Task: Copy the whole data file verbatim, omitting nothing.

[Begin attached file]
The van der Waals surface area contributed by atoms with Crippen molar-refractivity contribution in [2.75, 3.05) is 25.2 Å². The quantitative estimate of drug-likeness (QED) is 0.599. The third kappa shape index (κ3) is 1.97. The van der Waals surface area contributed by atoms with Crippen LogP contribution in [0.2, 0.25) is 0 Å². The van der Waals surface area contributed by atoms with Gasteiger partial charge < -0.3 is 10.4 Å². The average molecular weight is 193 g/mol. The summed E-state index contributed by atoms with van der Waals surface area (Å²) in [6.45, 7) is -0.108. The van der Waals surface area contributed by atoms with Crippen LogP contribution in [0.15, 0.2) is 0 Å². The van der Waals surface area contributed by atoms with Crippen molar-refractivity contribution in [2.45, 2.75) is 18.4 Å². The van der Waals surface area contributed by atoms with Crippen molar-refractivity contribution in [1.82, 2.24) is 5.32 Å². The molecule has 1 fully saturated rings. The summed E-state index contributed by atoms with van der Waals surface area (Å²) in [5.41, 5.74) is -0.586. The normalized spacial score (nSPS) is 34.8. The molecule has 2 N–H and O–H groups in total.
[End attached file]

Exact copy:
The van der Waals surface area contributed by atoms with Crippen molar-refractivity contribution in [2.75, 3.05) is 25.2 Å². The quantitative estimate of drug-likeness (QED) is 0.599. The third kappa shape index (κ3) is 1.97. The van der Waals surface area contributed by atoms with Crippen LogP contribution in [0.2, 0.25) is 0 Å². The van der Waals surface area contributed by atoms with Gasteiger partial charge < -0.3 is 10.4 Å². The average molecular weight is 193 g/mol. The summed E-state index contributed by atoms with van der Waals surface area (Å²) in [6.45, 7) is -0.108. The van der Waals surface area contributed by atoms with Crippen LogP contribution in [0.15, 0.2) is 0 Å². The van der Waals surface area contributed by atoms with Crippen molar-refractivity contribution in [2.45, 2.75) is 18.4 Å². The van der Waals surface area contributed by atoms with Crippen molar-refractivity contribution in [1.82, 2.24) is 5.32 Å². The molecule has 1 fully saturated rings. The summed E-state index contributed by atoms with van der Waals surface area (Å²) in [5.41, 5.74) is -0.586. The normalized spacial score (nSPS) is 34.8. The molecule has 2 N–H and O–H groups in total.